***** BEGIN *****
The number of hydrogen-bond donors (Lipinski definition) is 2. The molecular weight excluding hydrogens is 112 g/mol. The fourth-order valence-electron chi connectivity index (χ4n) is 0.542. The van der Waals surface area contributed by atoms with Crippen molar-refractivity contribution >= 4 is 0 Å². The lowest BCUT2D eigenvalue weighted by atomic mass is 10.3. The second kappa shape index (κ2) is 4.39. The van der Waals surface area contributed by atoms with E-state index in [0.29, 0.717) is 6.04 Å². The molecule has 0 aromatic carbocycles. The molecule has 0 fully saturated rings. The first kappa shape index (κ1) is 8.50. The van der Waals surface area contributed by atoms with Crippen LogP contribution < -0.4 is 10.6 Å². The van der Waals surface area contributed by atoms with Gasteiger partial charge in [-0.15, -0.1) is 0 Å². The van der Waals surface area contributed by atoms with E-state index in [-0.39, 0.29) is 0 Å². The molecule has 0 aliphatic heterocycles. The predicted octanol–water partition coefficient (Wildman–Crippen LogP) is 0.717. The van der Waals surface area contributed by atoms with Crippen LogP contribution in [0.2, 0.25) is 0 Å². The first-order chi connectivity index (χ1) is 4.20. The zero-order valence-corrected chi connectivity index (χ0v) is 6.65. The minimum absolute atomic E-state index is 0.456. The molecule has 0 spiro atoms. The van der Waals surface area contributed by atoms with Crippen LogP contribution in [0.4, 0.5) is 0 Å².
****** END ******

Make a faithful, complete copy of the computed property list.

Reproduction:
The number of hydrogen-bond donors (Lipinski definition) is 2. The molecular weight excluding hydrogens is 112 g/mol. The fourth-order valence-electron chi connectivity index (χ4n) is 0.542. The van der Waals surface area contributed by atoms with Crippen molar-refractivity contribution >= 4 is 0 Å². The lowest BCUT2D eigenvalue weighted by atomic mass is 10.3. The second kappa shape index (κ2) is 4.39. The van der Waals surface area contributed by atoms with E-state index in [0.29, 0.717) is 6.04 Å². The molecule has 0 aromatic carbocycles. The molecule has 0 fully saturated rings. The first kappa shape index (κ1) is 8.50. The van der Waals surface area contributed by atoms with Crippen LogP contribution < -0.4 is 10.6 Å². The van der Waals surface area contributed by atoms with Gasteiger partial charge in [-0.15, -0.1) is 0 Å². The van der Waals surface area contributed by atoms with E-state index in [-0.39, 0.29) is 0 Å². The molecule has 0 aliphatic heterocycles. The predicted octanol–water partition coefficient (Wildman–Crippen LogP) is 0.717. The van der Waals surface area contributed by atoms with Crippen LogP contribution in [0.2, 0.25) is 0 Å². The first-order chi connectivity index (χ1) is 4.20. The zero-order valence-corrected chi connectivity index (χ0v) is 6.65. The minimum absolute atomic E-state index is 0.456. The molecule has 0 spiro atoms. The van der Waals surface area contributed by atoms with Crippen LogP contribution in [0.4, 0.5) is 0 Å².